It's always a thrill to present at Sakuracon. It is truly odd to lecture to and perform for an audience of steampunk robots, dwarves and Sailor Moons, but they are always attentive, and their questions well-thought out. I am always pleased by their sincere interest in the traditional arts of Asia.
The popular samurai anime "Samurai Champloo" defied convention by effectively using the hip-hop music of Nujabes, Tsutchie, Fat Jon and Force of Nature to enhance the anachronistic feel of its alternative Edo setting.
But examples of traditional music in anime are not difficult to find. The shakuhachi and Noh flute often enhance the eeriness of a scene, and one of the 'villains' in 'Blade of the Immortal' even performs Noh chant before each duel. More surprising is the increasing presence in anime of theme songs and background music performed on or inspired by gamelan, the traditional knobbed-gong ensembles of Java and Bali.
Interestingly, anime may have had a lot to do with the spread of gamelan not just in Japan but in the United States as well. Gamelan inspired composers such as Impressionist Claude Debussy and American Lou Harrison, but its popularization was more likely due to popular performers such as the influential rock performer Peter Gabriel. Progressive rock mainstays King Crimson have also sited gamelan as an influence for their rhythmically complex, interlocking pieces. Still, the gamelan-influenced theme song of the anime classic 'Akira' by Shoji Yamashiro may have been the first exposure of many in Japan and the United States to the music of gamelan.
More recently, composer Kiyoshi Yoshida composed the theme song for the disturbing anime 'Shigurui' scored for the unusual combination of gamelan, Japanese taiko, didgeridoo and strings.
The influence of gamelan is also clear in the theme from 'Ghost in the Shell: Arise,' composed by Cornelius (Keigo Oyamada).
In addition to inspiring the music for anime theme songs and background music, the influences of traditional Japanese theater can be seen in its esthetics. The well-known liminal expressions on traditional Japanese Noh masks are often used to great effect during fight scenes. See, for example, the emotionless expressions of the little girl automaton dolls during their assassination attempts and mass suicide attacks in 'Ghost in the Shell: Arise.'
Other Noh esthetics in play in many anime include the concept of 'mu' or nothingness. Silence is used to great effect in many anime, including 'Mushishi,' 'Ergo Proxy' and Makoto Shinkai's beautiful "Five Centimeters per Second."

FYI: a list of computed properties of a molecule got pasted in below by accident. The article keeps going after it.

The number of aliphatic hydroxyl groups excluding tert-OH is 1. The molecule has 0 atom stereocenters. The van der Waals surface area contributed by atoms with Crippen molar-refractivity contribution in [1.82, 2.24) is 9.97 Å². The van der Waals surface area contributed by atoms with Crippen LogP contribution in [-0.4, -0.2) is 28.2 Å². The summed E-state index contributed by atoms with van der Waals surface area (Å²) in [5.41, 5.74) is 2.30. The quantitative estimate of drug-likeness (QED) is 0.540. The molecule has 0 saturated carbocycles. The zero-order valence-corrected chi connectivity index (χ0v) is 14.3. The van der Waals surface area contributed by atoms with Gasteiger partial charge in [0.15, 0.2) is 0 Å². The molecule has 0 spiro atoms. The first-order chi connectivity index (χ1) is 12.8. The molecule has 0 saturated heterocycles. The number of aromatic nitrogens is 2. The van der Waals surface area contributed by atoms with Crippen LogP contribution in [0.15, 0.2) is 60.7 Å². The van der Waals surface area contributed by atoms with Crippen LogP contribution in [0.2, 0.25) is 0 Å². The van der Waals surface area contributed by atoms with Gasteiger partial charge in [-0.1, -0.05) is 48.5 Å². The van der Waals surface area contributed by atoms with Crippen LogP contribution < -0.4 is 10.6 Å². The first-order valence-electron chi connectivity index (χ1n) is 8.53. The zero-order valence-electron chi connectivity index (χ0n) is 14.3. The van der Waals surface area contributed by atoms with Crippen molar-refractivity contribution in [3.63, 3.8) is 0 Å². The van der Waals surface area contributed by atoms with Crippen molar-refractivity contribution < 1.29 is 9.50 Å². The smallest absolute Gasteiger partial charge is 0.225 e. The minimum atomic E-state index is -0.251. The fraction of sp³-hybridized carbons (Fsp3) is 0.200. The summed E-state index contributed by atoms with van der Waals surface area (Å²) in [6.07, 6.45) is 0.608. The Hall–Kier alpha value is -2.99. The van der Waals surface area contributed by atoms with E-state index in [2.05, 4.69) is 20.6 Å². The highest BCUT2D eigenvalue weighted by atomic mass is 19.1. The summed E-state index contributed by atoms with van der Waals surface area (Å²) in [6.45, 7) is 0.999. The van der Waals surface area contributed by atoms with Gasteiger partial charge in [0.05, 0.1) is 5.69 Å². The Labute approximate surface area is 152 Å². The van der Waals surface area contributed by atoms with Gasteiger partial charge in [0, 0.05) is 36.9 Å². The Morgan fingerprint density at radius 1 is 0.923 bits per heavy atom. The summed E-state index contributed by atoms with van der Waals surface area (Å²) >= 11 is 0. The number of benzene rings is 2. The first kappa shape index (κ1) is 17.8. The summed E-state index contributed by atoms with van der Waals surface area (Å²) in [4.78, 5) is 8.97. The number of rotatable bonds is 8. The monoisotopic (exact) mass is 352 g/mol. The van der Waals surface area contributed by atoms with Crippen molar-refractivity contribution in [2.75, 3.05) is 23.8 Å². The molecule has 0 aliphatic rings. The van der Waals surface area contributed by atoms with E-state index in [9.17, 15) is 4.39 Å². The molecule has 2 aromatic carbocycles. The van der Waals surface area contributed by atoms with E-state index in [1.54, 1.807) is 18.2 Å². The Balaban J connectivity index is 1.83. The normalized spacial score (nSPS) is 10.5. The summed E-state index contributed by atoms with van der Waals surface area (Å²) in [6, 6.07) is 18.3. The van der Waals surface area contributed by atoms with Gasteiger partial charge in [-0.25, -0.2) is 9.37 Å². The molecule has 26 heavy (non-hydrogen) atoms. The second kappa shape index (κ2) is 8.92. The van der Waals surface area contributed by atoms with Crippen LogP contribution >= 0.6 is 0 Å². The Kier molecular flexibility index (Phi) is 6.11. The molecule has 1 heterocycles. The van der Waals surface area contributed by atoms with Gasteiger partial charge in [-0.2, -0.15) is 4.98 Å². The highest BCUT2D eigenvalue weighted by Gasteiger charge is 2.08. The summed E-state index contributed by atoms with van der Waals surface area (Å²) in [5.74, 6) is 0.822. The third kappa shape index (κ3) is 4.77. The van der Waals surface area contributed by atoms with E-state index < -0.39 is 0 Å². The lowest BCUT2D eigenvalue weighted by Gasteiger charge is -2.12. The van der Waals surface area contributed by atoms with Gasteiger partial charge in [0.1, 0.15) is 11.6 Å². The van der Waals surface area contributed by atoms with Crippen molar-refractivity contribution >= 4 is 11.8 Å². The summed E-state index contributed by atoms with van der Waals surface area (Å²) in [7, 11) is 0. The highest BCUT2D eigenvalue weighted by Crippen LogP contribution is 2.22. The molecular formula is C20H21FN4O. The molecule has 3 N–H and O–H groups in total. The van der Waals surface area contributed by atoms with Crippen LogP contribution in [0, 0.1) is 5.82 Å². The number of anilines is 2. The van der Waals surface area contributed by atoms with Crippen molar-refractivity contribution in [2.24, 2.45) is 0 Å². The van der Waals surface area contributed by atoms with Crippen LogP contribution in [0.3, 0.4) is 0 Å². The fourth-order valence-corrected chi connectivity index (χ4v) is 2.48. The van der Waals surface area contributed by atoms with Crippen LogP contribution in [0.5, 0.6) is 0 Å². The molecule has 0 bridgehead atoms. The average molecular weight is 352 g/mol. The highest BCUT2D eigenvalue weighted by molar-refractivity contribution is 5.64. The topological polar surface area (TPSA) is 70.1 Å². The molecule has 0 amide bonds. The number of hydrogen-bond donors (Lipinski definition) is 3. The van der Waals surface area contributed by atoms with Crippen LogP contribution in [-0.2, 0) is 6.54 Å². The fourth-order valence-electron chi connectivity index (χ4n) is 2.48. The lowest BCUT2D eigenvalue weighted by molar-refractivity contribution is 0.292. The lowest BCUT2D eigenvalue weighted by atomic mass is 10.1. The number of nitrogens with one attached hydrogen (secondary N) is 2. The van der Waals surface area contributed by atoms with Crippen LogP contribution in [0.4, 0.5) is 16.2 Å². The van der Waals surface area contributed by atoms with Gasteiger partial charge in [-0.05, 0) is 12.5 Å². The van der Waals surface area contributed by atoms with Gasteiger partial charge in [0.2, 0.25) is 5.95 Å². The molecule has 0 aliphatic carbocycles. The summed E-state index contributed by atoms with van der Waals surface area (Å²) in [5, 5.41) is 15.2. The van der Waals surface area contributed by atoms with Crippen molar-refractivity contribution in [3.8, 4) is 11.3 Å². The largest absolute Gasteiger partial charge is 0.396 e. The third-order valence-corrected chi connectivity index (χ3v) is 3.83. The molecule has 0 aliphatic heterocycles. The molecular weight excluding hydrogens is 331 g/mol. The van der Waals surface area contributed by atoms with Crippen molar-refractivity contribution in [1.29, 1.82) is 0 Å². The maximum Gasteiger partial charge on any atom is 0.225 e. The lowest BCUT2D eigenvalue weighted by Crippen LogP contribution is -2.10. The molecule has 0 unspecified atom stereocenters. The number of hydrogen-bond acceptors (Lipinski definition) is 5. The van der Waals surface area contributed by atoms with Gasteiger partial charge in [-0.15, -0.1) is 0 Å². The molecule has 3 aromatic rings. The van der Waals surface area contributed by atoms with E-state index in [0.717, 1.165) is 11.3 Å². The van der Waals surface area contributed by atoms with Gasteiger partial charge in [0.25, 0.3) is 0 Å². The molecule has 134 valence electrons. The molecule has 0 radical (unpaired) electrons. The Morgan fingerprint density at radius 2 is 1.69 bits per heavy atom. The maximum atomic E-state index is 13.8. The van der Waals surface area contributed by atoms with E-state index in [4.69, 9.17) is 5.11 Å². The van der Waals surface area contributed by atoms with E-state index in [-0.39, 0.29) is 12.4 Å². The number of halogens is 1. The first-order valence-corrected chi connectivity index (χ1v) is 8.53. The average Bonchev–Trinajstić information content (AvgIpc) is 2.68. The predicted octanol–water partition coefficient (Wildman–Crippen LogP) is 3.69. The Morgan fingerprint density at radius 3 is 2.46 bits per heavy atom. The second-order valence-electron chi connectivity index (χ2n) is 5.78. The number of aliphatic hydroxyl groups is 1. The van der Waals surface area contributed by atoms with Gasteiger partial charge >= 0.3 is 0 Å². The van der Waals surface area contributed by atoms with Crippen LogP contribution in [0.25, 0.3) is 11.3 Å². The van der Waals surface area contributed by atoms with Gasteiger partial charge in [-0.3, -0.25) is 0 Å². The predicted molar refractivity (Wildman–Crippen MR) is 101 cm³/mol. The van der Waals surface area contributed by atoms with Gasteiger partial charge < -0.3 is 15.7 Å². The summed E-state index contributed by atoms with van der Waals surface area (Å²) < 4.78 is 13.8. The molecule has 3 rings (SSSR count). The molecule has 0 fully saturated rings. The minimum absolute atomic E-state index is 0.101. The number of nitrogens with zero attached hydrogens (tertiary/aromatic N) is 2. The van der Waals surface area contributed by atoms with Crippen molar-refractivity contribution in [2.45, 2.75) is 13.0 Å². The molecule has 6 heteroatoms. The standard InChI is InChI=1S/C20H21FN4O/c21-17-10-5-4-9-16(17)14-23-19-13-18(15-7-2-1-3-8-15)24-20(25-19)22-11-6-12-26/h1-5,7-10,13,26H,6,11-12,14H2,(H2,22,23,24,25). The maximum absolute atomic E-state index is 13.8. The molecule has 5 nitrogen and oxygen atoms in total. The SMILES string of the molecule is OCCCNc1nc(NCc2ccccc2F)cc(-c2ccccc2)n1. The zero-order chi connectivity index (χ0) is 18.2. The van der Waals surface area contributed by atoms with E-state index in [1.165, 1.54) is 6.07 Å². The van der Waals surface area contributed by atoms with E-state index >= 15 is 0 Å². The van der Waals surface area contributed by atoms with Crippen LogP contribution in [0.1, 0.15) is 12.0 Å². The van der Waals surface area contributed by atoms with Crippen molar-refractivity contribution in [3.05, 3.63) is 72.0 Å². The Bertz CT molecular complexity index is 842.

There is in the Noh repertoire a type of Noh called 'Mugen Noh' or Dream Noh. In Noh of this type, there is a blurring of time, of space and of identity. The distant becomes close; dream and reality, past and present become indistinguishable; who someone is, who they say they are and who we think they are becomes unclear. The underlying dreamlike esthetic of Mugen Noh, whether invoked consciously or unconsciously, is apparent in several of the anime already mentioned, including 'Mushishi,' 'Five Centimeters per Second,' 'Ergo Proxy,' 'Ghost in the Shell, and 'Shigurui.'
The traditional esthetics mentioned in Kenneth E. Lawrence's lecture on traditional Asian theater in anime were illustrated in the performance that followed the lecture, Sakura Projekt's performance of the piece 'Mist.' While the form of the piece were inspired by Noh theatre, the libretto, written by Kenneth E. Lawrence, was inspired in equal parts by two geniuses, Zeami Motokiyo and American author Gene Wolfe. 'Mist' is the story of a samurai warrior who, due to a brain injury, is unable to recall his past and must piece together his life from what he sees around him. The piece was a collaboration with Golden Heron Gamelan director Jeff Milano, sumi painter Kumiko Lawrence, visual cretor Kaz, taiko drummer Stan Shikuma and electronic musician Kaley Eaton.